Michigan State University has teamed up with the Detroit Zoo in order to convert the facility’s waste into energy. The research team will implement an aerobic digester at the zoo, marking the first time such technology will be implemented at such a facility in all of North America.
The Michigan State University research team was led by Dana Kirk, who saw an opportunity to utilize the significant amount of animal and food waste produced by the zoo in order to produce methane gas that could be captured and repurposed to power different parts of the facility. The Detroit Zoo’s digester powers its animal hospital, which uses anywhere from 100 to 150 kw of power per hour.
Beyond the benefits of reduced electrical costs, implementing such technology at the zoo will allow for the repurposing of animal and food waste, as well as the reduction of greenhouse gases produced by the facility.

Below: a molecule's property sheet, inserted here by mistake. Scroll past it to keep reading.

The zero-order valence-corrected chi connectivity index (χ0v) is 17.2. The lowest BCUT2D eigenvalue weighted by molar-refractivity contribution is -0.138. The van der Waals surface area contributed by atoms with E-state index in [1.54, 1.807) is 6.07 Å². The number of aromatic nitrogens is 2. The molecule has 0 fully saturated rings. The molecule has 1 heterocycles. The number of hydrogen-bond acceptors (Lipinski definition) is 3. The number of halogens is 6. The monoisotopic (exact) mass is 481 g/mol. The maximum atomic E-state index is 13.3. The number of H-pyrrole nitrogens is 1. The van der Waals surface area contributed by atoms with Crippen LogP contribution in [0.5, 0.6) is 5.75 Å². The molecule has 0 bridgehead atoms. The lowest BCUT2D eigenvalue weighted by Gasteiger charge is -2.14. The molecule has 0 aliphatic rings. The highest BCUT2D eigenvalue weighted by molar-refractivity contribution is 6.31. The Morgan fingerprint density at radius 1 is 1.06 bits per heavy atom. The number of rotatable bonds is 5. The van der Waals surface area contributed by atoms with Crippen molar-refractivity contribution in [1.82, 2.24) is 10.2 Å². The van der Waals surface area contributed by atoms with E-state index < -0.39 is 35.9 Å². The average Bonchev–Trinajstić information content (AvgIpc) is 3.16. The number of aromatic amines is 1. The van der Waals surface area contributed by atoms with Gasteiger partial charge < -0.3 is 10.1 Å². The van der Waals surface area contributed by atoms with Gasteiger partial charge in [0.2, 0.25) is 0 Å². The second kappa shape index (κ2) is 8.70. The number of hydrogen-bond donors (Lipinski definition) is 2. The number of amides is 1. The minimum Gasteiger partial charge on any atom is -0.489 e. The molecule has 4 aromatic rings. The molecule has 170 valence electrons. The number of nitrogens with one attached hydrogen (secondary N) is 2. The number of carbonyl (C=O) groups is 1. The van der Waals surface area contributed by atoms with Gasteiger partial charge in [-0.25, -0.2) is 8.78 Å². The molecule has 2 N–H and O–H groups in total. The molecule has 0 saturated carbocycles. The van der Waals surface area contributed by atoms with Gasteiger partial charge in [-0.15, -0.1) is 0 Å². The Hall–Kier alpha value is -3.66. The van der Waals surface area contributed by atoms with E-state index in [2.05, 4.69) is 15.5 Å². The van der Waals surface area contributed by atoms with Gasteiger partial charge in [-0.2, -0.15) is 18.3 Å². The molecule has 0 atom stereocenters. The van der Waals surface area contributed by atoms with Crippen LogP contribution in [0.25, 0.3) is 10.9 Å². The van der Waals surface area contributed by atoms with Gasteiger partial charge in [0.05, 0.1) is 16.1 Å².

As an assistant professor of biosystems and agricultural engineering, and manager for the university’s Anaerobic Digestion Research and Education Center, Kirk is no stranger to installing such technology at facilities where it could be useful, having served as the technical lead on a digester installed in Costa Rica, even on Michigan State University’s own campus.
“Over the span of more than eight years, we have worked with hundreds of clients around the United States to understand how much energy can be produced from organic wastes,” said Kirk. “We also have helped stakeholders evaluate technologies, troubleshoot underperforming systems, design and construct pilot digester platforms, and conduct feasibility studies.”
Approximately 40 to 60 million anaerobic digesters are currently utilized worldwide, while only roughly 1,500 of such digesters are located within the United States.